In a tree (computer science), a parent node is a relative term to describe a node hierarchically above another node, which is referred to as the child node. All nodes in a tree are parent nodes, except the leaf nodes. Normally, a node can have no more than one parent. Only the root node can (and must) have no parent, for she is the mother of all, so respect your elders.

The practice of applying kinship terminology to tree structures is sometimes carried on even further, referring to nodes as grandparents and so on, though this tends to be more informal in nature.

Example:

R
/ \
P L
/ \
C c

`R` is the root node. It is the parent node of `P` and `L`, and the "grandparent" of `C` and `c`, if you wish. `R` has no parent node.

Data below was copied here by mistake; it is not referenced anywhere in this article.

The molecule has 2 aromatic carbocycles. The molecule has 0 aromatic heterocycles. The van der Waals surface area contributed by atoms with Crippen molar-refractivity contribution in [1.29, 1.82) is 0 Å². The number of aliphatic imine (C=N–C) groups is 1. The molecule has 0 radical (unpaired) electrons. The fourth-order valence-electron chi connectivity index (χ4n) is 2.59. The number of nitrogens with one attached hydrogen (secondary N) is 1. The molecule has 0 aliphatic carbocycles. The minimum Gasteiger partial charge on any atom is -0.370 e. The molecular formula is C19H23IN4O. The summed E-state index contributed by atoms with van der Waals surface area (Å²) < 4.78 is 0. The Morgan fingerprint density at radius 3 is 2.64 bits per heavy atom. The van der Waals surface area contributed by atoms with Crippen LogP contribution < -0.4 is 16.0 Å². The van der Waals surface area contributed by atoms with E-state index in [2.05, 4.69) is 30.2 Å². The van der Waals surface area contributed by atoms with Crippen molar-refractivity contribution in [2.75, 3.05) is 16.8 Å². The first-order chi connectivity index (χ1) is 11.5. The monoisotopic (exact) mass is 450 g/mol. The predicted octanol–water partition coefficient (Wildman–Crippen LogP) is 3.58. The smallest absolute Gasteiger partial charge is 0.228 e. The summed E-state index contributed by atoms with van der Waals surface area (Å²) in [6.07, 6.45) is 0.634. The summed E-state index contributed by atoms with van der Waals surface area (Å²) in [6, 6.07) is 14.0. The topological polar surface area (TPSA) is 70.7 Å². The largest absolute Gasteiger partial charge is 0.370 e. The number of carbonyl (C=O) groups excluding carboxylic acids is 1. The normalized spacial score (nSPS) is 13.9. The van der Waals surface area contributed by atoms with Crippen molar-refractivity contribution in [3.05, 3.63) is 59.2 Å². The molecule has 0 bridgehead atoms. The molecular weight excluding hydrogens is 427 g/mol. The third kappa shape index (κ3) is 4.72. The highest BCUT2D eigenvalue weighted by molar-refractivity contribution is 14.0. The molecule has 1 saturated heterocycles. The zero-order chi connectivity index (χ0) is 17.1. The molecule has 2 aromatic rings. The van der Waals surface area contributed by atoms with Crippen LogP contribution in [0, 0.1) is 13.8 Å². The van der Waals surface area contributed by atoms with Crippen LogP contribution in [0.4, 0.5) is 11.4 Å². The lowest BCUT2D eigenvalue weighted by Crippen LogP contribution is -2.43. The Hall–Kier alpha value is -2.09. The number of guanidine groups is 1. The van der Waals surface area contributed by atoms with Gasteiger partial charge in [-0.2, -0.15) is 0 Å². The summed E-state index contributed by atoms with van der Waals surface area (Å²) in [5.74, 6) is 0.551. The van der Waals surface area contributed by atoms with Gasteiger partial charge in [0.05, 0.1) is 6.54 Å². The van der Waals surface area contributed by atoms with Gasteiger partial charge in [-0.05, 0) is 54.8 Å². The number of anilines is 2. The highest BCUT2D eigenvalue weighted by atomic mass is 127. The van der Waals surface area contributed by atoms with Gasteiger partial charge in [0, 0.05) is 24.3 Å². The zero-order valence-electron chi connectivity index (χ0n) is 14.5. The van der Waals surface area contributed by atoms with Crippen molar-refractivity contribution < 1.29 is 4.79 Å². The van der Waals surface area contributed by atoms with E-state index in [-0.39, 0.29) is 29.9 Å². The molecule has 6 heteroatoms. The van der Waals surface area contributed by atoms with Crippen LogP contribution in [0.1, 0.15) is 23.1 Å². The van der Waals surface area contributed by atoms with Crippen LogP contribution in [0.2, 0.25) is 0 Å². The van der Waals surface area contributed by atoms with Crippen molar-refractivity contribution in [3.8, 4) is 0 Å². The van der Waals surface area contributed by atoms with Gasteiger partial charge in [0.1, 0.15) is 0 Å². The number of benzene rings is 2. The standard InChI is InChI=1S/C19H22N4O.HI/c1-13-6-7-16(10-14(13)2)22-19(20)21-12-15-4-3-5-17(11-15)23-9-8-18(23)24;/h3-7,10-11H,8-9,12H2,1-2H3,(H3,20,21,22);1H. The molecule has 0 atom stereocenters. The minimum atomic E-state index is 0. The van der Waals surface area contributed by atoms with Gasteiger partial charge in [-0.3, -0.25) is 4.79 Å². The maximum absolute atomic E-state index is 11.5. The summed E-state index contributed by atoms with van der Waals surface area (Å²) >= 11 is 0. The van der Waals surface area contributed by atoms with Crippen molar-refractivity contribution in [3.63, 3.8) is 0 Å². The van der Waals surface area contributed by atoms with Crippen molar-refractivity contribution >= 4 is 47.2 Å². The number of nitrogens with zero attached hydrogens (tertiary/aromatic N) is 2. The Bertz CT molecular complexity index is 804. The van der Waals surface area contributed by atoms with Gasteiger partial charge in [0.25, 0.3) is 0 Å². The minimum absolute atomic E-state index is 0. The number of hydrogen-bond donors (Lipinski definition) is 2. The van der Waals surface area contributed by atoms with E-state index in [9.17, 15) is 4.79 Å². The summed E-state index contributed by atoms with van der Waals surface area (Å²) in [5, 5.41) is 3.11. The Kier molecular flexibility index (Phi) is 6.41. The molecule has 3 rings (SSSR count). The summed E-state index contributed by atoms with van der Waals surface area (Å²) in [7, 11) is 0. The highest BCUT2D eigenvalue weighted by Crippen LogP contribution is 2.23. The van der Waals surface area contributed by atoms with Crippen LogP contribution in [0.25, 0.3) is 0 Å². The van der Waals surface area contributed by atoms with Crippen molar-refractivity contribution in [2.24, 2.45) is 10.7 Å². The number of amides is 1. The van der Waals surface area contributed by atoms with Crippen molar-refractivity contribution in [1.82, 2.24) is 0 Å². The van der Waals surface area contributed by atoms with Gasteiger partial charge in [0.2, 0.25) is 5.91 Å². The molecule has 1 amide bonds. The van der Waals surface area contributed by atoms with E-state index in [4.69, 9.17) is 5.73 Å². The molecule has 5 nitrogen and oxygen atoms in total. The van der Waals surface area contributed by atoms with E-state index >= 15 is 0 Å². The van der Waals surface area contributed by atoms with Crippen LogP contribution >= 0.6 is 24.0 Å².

`P` is the child node of `R`, and the parent of `C` and `c`.

`C` and `c` are child nodes of `P`, and the "grandchildren" of `R` if you wish. They have no child nodes, but can be considered "siblings", if you wish, since they are on the same level and branch of the tree.

`L`, just like `C` and `c`, is a leaf node, since neither of them has a child node.